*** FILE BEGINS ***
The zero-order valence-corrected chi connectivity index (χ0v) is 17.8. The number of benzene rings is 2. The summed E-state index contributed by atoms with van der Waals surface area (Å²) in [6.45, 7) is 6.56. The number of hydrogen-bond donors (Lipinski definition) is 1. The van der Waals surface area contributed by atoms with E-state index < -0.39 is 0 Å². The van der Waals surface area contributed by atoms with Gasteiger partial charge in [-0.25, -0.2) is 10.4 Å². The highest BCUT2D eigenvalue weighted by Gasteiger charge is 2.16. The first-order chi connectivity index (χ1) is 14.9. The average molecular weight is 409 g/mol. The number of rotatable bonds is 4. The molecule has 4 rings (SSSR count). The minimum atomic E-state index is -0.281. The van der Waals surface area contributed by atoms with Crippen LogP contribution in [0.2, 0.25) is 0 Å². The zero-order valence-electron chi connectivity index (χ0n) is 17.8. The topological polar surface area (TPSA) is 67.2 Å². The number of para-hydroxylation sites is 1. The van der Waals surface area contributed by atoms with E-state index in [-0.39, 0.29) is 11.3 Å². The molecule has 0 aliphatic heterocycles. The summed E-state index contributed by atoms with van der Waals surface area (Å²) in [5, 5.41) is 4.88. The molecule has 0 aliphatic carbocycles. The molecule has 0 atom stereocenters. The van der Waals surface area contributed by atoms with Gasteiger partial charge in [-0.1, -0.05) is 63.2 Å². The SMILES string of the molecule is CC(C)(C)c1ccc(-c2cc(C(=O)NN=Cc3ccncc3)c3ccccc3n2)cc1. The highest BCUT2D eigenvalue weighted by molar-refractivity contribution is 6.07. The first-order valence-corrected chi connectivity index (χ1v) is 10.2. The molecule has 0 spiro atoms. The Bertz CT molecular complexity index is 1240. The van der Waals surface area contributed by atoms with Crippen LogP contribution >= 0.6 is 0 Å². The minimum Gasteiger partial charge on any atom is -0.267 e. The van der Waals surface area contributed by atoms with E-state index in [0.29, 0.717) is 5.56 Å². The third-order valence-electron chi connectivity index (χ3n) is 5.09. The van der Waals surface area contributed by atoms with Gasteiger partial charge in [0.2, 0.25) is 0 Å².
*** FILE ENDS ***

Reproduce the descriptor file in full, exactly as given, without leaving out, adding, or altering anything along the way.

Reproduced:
The zero-order valence-corrected chi connectivity index (χ0v) is 17.8. The number of benzene rings is 2. The summed E-state index contributed by atoms with van der Waals surface area (Å²) in [6.45, 7) is 6.56. The number of hydrogen-bond donors (Lipinski definition) is 1. The van der Waals surface area contributed by atoms with E-state index < -0.39 is 0 Å². The van der Waals surface area contributed by atoms with Gasteiger partial charge in [-0.25, -0.2) is 10.4 Å². The highest BCUT2D eigenvalue weighted by Gasteiger charge is 2.16. The first-order chi connectivity index (χ1) is 14.9. The average molecular weight is 409 g/mol. The number of rotatable bonds is 4. The molecule has 4 rings (SSSR count). The minimum atomic E-state index is -0.281. The van der Waals surface area contributed by atoms with Crippen LogP contribution in [0.2, 0.25) is 0 Å². The zero-order valence-electron chi connectivity index (χ0n) is 17.8. The topological polar surface area (TPSA) is 67.2 Å². The number of para-hydroxylation sites is 1. The van der Waals surface area contributed by atoms with E-state index in [-0.39, 0.29) is 11.3 Å². The molecule has 0 aliphatic heterocycles. The summed E-state index contributed by atoms with van der Waals surface area (Å²) in [5, 5.41) is 4.88. The molecule has 0 aliphatic carbocycles. The molecule has 0 atom stereocenters. The van der Waals surface area contributed by atoms with Gasteiger partial charge in [-0.1, -0.05) is 63.2 Å². The SMILES string of the molecule is CC(C)(C)c1ccc(-c2cc(C(=O)NN=Cc3ccncc3)c3ccccc3n2)cc1. The highest BCUT2D eigenvalue weighted by molar-refractivity contribution is 6.07. The first-order valence-corrected chi connectivity index (χ1v) is 10.2. The molecule has 0 spiro atoms. The Bertz CT molecular complexity index is 1240. The van der Waals surface area contributed by atoms with Crippen LogP contribution >= 0.6 is 0 Å². The minimum Gasteiger partial charge on any atom is -0.267 e. The van der Waals surface area contributed by atoms with E-state index in [0.29, 0.717) is 5.56 Å². The third-order valence-electron chi connectivity index (χ3n) is 5.09. The van der Waals surface area contributed by atoms with Gasteiger partial charge in [0.2, 0.25) is 0 Å².